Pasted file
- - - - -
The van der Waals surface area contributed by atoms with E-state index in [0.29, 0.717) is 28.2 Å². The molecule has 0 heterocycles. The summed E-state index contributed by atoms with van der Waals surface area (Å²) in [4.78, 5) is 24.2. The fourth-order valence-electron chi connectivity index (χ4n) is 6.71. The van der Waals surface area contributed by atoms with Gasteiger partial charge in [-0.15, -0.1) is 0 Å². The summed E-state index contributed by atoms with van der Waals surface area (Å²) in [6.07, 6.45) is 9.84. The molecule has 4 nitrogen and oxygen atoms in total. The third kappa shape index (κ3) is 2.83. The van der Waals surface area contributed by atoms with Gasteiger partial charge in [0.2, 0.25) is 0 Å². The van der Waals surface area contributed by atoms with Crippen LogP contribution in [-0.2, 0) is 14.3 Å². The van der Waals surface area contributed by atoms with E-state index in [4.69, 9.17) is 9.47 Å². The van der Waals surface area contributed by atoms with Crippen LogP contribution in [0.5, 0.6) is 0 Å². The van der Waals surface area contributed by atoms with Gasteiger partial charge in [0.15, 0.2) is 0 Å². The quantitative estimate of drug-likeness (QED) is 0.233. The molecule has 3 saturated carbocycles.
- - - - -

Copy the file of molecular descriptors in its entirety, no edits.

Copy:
The van der Waals surface area contributed by atoms with E-state index in [0.29, 0.717) is 28.2 Å². The molecule has 0 heterocycles. The summed E-state index contributed by atoms with van der Waals surface area (Å²) in [4.78, 5) is 24.2. The fourth-order valence-electron chi connectivity index (χ4n) is 6.71. The van der Waals surface area contributed by atoms with Gasteiger partial charge in [-0.15, -0.1) is 0 Å². The summed E-state index contributed by atoms with van der Waals surface area (Å²) in [6.07, 6.45) is 9.84. The molecule has 4 nitrogen and oxygen atoms in total. The third kappa shape index (κ3) is 2.83. The van der Waals surface area contributed by atoms with Gasteiger partial charge in [0.2, 0.25) is 0 Å². The van der Waals surface area contributed by atoms with Crippen LogP contribution in [-0.2, 0) is 14.3 Å². The van der Waals surface area contributed by atoms with E-state index in [4.69, 9.17) is 9.47 Å². The van der Waals surface area contributed by atoms with Crippen LogP contribution in [0.5, 0.6) is 0 Å². The van der Waals surface area contributed by atoms with Gasteiger partial charge in [0.15, 0.2) is 0 Å². The quantitative estimate of drug-likeness (QED) is 0.233. The molecule has 3 saturated carbocycles.